Perhaps it’s time to take church into the wilderness, to invite our lonely and disconnected neighbors to walk with us in creation. Here are some ideas for how we can create outdoor ministry opportunities in our churches and in our day-to-day lives:

  • Take walks. Plan with a friend, family member, or neighbor to walk a local park, or sign up for a hiking challenge in your area. Set a goal to hike every park in your county. Bring your children into the woods, deserts, mountains, valleys, rivers, and prairies where they can show you the world through their eyes.
  • Pray outdoors. Find a bench and a group of people to pray with in creation, away from the distractions of cell phones and other electronics.
  • Hold communion in the wilderness. Take the elements of your communion into the wild places God created and break bread together.
  • Plan monthly spiritual hikes. Choose one day each month for others to join you on a hike with the Holy Spirit. Begin your time in prayer over the hike, invite the Holy Spirit to open your eyes and ears to the wonder of God’s creation, and enjoy the time with one another as you experience a small sliver of the universe together.
  • Take a weekend retreat. Visit a local monastery, plan a tent camping trip with other families, make a day trip to a national park, or choose some other outdoor destination with the intention to leave your cell phones off and spend time with God, observing the natural world, meditating on Scripture, praying together, and connecting with each other.
  • Start a community garden or pollinator garden at your church. Give yourself and others the pleasure and delight of participating in the act of sowing, growing, and harvesting fruits and vegetables.
  • Rest from social media one day a week. Take a break from electronic distractions one day a week, and reallocate that time to an outdoor activity, ideally with a friend or neighbor.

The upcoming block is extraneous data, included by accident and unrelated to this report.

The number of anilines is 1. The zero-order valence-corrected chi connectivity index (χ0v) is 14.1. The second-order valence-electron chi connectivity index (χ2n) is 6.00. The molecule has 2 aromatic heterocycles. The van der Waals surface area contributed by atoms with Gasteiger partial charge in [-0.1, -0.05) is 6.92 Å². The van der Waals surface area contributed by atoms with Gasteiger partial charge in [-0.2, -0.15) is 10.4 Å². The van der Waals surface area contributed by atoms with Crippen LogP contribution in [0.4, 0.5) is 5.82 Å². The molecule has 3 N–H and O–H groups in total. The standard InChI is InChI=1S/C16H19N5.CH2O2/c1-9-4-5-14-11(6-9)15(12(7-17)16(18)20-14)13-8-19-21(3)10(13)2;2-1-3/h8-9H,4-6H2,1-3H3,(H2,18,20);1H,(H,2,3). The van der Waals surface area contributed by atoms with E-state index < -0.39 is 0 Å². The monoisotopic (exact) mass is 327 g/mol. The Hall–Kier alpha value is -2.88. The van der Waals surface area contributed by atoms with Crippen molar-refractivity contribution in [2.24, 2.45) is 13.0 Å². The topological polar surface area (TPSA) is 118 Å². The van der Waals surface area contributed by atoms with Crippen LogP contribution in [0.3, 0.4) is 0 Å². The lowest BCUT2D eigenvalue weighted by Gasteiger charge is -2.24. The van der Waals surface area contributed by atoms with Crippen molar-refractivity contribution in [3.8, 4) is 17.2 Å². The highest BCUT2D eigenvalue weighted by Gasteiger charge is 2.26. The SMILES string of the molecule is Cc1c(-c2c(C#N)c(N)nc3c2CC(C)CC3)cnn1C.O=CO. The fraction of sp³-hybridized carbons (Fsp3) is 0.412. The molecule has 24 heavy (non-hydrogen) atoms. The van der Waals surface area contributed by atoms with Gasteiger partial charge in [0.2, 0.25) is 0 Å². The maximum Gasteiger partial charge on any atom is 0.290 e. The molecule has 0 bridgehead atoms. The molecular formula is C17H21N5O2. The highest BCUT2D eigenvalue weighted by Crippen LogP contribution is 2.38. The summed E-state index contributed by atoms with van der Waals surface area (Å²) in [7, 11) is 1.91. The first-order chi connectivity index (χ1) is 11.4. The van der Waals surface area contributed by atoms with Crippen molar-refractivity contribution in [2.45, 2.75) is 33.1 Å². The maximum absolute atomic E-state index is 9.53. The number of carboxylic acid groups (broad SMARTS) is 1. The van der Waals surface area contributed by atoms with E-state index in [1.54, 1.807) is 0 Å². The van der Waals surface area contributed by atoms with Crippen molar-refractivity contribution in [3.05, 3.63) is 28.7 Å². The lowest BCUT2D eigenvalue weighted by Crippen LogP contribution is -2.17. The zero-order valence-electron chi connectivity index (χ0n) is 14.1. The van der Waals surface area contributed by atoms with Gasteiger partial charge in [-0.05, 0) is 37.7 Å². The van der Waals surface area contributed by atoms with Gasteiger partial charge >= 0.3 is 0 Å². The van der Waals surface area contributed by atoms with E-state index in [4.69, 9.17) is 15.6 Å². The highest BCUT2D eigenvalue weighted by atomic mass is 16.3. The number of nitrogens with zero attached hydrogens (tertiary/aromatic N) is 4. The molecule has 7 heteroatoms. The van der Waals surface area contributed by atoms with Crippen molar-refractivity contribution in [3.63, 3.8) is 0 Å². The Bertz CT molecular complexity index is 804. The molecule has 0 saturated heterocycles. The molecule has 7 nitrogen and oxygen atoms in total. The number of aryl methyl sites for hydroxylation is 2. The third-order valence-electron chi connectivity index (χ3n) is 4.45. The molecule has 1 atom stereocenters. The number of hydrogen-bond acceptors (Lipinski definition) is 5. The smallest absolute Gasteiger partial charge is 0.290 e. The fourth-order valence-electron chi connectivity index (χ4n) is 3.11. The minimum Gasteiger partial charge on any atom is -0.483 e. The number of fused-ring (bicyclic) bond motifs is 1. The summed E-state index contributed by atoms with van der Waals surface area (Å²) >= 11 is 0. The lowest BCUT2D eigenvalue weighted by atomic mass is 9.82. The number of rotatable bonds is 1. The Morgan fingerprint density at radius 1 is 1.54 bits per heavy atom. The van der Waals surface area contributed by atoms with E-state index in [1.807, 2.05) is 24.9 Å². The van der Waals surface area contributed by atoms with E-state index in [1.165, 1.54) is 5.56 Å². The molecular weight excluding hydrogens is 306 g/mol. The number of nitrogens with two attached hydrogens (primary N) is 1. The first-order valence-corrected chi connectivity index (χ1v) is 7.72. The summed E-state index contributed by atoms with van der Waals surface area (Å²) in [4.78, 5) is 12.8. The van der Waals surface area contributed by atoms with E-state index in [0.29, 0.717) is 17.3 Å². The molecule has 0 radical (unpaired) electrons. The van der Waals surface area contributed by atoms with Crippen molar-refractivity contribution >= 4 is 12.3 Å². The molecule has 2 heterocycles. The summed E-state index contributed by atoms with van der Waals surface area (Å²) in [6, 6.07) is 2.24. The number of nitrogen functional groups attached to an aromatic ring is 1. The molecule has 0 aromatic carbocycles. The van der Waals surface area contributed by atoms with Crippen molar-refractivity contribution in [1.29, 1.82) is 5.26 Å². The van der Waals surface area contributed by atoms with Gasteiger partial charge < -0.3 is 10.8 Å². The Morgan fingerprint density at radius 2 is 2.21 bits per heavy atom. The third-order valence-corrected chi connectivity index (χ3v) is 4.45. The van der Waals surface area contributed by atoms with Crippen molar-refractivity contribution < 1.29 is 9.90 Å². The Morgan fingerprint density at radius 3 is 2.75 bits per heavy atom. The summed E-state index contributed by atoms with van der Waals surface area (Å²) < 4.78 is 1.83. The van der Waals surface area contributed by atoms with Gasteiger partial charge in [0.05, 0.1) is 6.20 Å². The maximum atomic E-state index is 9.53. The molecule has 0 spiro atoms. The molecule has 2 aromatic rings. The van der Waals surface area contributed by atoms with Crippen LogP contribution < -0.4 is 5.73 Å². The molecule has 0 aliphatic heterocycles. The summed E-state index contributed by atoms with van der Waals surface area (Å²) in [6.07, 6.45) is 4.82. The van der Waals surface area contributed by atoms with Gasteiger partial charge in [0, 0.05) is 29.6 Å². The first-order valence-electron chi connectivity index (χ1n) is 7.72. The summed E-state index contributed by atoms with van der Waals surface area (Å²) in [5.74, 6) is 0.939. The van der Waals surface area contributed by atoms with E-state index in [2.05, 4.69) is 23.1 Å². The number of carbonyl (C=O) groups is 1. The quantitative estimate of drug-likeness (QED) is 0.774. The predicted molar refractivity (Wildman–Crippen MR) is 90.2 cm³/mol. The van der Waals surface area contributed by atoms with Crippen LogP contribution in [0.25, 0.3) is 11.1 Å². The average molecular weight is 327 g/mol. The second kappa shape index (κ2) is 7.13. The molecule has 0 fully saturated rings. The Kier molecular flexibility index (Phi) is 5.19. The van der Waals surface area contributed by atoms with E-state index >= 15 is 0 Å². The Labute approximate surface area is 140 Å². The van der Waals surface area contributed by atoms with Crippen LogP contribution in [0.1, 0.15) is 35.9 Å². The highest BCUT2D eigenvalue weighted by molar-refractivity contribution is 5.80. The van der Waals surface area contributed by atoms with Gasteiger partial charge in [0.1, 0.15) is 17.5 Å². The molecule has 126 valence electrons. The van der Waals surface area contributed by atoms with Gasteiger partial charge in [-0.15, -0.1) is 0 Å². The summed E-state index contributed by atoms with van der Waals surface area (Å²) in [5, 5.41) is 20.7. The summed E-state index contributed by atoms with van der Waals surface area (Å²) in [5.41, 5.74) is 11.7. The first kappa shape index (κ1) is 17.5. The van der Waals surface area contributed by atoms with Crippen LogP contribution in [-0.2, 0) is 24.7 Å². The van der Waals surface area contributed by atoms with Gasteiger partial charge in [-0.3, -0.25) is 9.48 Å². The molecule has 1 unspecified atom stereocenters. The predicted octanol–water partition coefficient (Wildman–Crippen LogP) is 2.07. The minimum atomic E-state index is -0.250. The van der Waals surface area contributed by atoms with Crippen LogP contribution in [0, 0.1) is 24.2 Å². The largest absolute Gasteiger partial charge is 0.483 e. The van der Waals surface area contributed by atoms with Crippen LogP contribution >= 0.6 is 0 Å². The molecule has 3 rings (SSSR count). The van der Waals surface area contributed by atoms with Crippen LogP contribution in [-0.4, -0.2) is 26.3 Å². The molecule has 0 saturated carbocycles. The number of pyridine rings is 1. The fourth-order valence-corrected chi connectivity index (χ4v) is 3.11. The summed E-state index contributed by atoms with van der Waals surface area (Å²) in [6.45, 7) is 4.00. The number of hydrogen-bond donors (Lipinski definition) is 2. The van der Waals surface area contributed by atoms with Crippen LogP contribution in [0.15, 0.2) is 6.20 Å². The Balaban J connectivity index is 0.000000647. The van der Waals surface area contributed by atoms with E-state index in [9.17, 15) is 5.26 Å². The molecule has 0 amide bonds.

• Care for creation. Connect your love of the outdoors with compassionate action in your community. Find a cause that needs attention—trash pickup, recycling efforts, stream cleanup, trail maintenance, and so on—and invite others to participate in caring for the Earth God gave us.
  • Make your time in nature intentional. Every space can be sacred if we give our hearts and minds over to it, but that can take some practice. Before you get frustrated, pause, offer your thoughts over to God and confess your desire to seek peace, take a couple of deep breaths, and then look around for a couple of minutes, closely observing the plants, insects, and animals you might not have noticed before. Watch how they move and have their being—they are not preoccupied with a million other tasks. They are valued and have worth simply because God created them. And so do you. Rest in the wonder of that truth—I am loved by God, and I get to participate in this creation—and then begin your walk in the frame of mind that the Holy Spirit is with you, present with you in this moment, revealing to you God’s unconditional love for you in everything he has made.

Perhaps through these outdoor experiences we will find the people of God more connected to one another and more in love with God, which can only lead to a brighter, more beautiful world.